Drinking coffee and caffeine may greatly reduce the risk of the most common form of skin cancer, according to a report issued yesterday by a group of Harvard-led scientists.
The study suggests that women who drink at least three cups of coffee per day are 20 percent less likely to develop basal cell carcinoma, a slow-growing and the most common form of skin cancer. Men who drink at least three cups are nine percent less likely, while those who intake the most caffeine are at the lowest risk.
The study, presented Monday at an American Association for Cancer Research International Conference, was led by researchers from the Brigham and Women’s Hospital and the Harvard Medical School in Boston. It cites the Nurses’ Health Study, which followed more than 70,000 patients between 1984 and 2008, and the Health Professionals Follow Up Study, which tracked nearly 40,000 people between 1986 and 2008, including more than 25,000 skin cancer cases.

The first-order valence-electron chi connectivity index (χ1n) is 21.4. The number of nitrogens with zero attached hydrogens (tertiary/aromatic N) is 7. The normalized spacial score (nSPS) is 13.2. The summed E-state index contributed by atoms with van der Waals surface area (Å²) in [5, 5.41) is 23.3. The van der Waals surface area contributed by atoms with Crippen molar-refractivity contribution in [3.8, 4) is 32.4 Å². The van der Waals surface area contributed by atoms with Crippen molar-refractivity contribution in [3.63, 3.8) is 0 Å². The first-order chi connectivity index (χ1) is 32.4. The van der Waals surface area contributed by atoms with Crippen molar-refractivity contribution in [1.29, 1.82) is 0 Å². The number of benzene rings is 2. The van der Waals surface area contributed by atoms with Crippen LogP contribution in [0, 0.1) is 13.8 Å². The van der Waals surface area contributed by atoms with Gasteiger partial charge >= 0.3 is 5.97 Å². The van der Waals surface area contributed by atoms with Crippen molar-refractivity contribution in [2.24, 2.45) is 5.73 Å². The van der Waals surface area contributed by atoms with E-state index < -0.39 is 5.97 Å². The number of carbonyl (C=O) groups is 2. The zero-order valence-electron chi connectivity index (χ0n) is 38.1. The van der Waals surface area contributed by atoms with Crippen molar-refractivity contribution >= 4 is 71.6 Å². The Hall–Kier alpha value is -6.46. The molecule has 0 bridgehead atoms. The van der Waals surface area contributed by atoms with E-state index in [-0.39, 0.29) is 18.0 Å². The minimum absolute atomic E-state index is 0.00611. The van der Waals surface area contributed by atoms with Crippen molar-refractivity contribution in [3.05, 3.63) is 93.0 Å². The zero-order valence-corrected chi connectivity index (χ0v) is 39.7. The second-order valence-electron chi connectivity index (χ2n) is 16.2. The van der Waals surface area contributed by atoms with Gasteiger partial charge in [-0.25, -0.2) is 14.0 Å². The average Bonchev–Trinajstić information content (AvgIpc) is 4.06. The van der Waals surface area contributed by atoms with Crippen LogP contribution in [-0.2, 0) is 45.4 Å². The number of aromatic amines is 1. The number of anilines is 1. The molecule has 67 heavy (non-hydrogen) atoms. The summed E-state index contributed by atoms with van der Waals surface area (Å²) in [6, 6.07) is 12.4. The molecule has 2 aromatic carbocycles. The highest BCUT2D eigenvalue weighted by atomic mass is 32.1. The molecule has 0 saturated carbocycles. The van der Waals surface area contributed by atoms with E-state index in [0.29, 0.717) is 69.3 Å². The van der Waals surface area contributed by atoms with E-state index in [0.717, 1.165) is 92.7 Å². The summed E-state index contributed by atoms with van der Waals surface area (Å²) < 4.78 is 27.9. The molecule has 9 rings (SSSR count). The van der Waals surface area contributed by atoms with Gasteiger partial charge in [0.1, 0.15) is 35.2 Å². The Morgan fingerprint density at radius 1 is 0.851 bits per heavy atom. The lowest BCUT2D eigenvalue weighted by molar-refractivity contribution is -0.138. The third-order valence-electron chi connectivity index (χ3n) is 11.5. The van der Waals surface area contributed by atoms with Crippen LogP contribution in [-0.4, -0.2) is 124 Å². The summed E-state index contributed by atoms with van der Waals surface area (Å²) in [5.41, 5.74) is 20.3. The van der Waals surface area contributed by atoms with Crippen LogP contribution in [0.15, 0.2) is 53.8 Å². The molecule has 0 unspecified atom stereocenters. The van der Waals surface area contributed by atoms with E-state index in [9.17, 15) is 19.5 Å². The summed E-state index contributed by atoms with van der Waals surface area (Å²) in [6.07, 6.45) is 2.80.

“Daily dietary factors with even small protective effects may have great public health impact,” co-author Fengju Song, a postdoctoral fellow in dermatology, said in a statement. “Our study indicates that coffee consumption may be an important option to help prevent basal cell carcinoma.”
Less likely to spread to other organs, basal cell carcinoma is far less deadly but more common then melanoma. The Harvard study comes just months after a Rutgers study that suggested that moderate coffee drinking could be linked to reduced incidence of skin cancer. That study suggested that drinking approximately one cup of coffee per day suppresses a protein enzyme known as ATR, which can lead to cancerous tumors.